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[For some related posts about application lifecycle management, click here and here. For my video series on ALM, click here.] Software teams are usually very responsive either to their own organization or the customer; it’s harder to find a team that is good at responding to cues from both. For example, I’ve known teams within corporate IT that are so enmeshed with their customer that the business, for all practical purposes, manages and runs them. I’ve also seen teams in software companies that are primed to respond every time an executive clears her throat, but far less responsive to customer issues. In part, these behaviors are the result of corporate culture: for example, in vertically-oriented …

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The Data Lake as an Exploration Platform

The data lake is an attractive use case for enterprises seeking to capitalize on Hadoop’s big data processing capabilities. This is because it offers a platform for solving a major problem affecting most organizations: how to collect, store, and assimilate a range of data that exists in multiple, varying, and often incompatible formats strung out across the organization in different sources and file systems. In the data lake scenario, Hadoop serves as a repository for managing multiple kinds of data: structured, unstructured, and semistructured. But what do you do with all this data once you get it into Hadoop? After all, unless it is used to gain some sort of business value, the data lake …

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Requirements Are An ALM Problem 100% Of The Time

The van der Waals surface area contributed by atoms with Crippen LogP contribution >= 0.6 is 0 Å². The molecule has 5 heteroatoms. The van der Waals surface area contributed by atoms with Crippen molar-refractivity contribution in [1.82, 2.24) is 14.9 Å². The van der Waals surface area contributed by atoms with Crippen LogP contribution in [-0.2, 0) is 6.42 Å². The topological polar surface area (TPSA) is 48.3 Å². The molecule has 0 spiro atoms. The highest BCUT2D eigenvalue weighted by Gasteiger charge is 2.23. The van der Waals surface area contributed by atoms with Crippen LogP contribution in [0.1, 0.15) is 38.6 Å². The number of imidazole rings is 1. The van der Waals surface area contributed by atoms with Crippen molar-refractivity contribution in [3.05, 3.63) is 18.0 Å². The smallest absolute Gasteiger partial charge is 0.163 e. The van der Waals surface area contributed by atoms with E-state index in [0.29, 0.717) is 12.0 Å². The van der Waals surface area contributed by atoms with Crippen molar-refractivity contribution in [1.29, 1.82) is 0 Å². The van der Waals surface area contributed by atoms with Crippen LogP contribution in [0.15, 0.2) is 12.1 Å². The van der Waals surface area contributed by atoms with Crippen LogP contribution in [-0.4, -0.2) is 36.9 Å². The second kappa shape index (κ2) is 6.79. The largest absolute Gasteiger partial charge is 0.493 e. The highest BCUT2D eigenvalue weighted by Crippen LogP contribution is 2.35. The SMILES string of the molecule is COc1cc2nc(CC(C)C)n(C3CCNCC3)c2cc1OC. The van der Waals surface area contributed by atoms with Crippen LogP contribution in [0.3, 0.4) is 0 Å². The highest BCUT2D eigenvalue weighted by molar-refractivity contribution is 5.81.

Say that you had a recurring problem with your car. Every time you stalled, the radio was playing. While there might be other contributing factors, such as running the air conditioning, or recharging your phone through the car, you’d be inclined to think that the radio is a major contributing factor. The capacity of the car’s electrical system might be the ultimate culprit, but you’d also be suspicious that the radio is drawing far too much power, all by itself. In 100% of the application lifecycle management (ALM) assessments that I’ve done for clients, requirements are one of the major contributing factors to ALM problems. (If you want to know the assumptions that go into …

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Call for Papers: How Wearables Will Impact Corporate Technology, Business, Social, and Legal Landscapes

Wearable devices like smart watches (Apple Watch, Samsung Gear, etc.), activity/fitness trackers (FitBit, JawBone, etc.), smart badges for location tracking and security (Ekahaus), and smart glasses (Google Glass, Vuzix, etc.) are generating considerable interest in the consumer and business worlds. Recently, new types of wearables have also appeared, including “Smart fabrics/clothing” and virtual reality headsets. Wearables offer a host of opportunities, ranging from creating a new touchpoint for companies to engage directly with customers to changing the way healthcare is provided and medical research is conducted. Moreover, the use of wearable devices to assist employees with their jobs is now underway and is expected to advance in the near future. In short, wearables are making …

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Agile Development Requires Agile Staffing

The impacts of the growing agility requirements within staffing cross a broad territory, currently limited only by the relatively small number of individuals involved. However, these impacts will continue and likely grow in importance as Agile principles become prevalent. Some potential issues and needs to look out for include: Revising existing job descriptions and establishing new specialties. Businesses should create new Agile jobs, such as product owner and ScrumMaster. These are not management jobs in the traditional sense, but they do require resources and responsibilities. Older project management positions should be altered or eliminated. Similarly, Agile development team members should develop collaboration and communications skills and may need training in the use of collaborative technologies, particularly …